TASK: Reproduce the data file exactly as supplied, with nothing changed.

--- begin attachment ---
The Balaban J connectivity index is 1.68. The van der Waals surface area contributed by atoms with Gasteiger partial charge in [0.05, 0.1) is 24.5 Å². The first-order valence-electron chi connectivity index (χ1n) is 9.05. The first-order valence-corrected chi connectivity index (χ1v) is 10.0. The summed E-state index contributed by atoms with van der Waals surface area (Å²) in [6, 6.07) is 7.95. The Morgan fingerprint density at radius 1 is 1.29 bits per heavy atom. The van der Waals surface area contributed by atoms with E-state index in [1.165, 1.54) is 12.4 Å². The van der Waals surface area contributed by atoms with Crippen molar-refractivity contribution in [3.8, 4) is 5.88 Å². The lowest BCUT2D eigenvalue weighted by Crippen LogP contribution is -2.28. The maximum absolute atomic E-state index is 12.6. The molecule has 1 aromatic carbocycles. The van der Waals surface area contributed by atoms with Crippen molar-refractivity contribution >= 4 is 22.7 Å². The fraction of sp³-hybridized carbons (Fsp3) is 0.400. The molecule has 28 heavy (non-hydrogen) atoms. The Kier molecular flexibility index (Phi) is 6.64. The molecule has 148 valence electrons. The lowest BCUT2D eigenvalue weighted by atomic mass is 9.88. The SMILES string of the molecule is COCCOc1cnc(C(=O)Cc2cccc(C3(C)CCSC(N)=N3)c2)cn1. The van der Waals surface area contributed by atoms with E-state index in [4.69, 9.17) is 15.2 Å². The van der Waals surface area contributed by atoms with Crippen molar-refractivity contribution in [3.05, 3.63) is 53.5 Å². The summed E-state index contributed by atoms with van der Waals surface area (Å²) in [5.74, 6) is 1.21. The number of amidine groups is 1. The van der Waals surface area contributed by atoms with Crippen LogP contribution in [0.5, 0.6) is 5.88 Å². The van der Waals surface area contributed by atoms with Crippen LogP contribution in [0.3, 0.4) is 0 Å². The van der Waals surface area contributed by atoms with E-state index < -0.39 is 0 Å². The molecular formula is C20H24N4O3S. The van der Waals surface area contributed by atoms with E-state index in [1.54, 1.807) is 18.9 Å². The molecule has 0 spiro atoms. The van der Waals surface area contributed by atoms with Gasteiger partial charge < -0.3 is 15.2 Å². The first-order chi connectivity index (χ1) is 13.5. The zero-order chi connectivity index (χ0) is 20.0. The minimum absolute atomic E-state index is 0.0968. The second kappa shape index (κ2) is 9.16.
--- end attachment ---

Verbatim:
The Balaban J connectivity index is 1.68. The van der Waals surface area contributed by atoms with Gasteiger partial charge in [0.05, 0.1) is 24.5 Å². The first-order valence-electron chi connectivity index (χ1n) is 9.05. The first-order valence-corrected chi connectivity index (χ1v) is 10.0. The summed E-state index contributed by atoms with van der Waals surface area (Å²) in [6, 6.07) is 7.95. The Morgan fingerprint density at radius 1 is 1.29 bits per heavy atom. The van der Waals surface area contributed by atoms with E-state index in [1.165, 1.54) is 12.4 Å². The van der Waals surface area contributed by atoms with Crippen molar-refractivity contribution in [3.8, 4) is 5.88 Å². The lowest BCUT2D eigenvalue weighted by Crippen LogP contribution is -2.28. The maximum absolute atomic E-state index is 12.6. The molecule has 1 aromatic carbocycles. The van der Waals surface area contributed by atoms with Crippen molar-refractivity contribution >= 4 is 22.7 Å². The fraction of sp³-hybridized carbons (Fsp3) is 0.400. The molecule has 28 heavy (non-hydrogen) atoms. The Kier molecular flexibility index (Phi) is 6.64. The molecule has 148 valence electrons. The lowest BCUT2D eigenvalue weighted by atomic mass is 9.88. The SMILES string of the molecule is COCCOc1cnc(C(=O)Cc2cccc(C3(C)CCSC(N)=N3)c2)cn1. The van der Waals surface area contributed by atoms with E-state index in [4.69, 9.17) is 15.2 Å². The van der Waals surface area contributed by atoms with Crippen molar-refractivity contribution in [3.05, 3.63) is 53.5 Å². The summed E-state index contributed by atoms with van der Waals surface area (Å²) in [5.74, 6) is 1.21. The number of amidine groups is 1. The van der Waals surface area contributed by atoms with Crippen LogP contribution in [0.5, 0.6) is 5.88 Å². The van der Waals surface area contributed by atoms with Crippen LogP contribution in [0.3, 0.4) is 0 Å². The van der Waals surface area contributed by atoms with E-state index < -0.39 is 0 Å². The molecular formula is C20H24N4O3S. The van der Waals surface area contributed by atoms with E-state index in [1.54, 1.807) is 18.9 Å². The molecule has 0 spiro atoms. The van der Waals surface area contributed by atoms with Gasteiger partial charge < -0.3 is 15.2 Å². The first-order chi connectivity index (χ1) is 13.5. The zero-order chi connectivity index (χ0) is 20.0. The minimum absolute atomic E-state index is 0.0968. The second kappa shape index (κ2) is 9.16.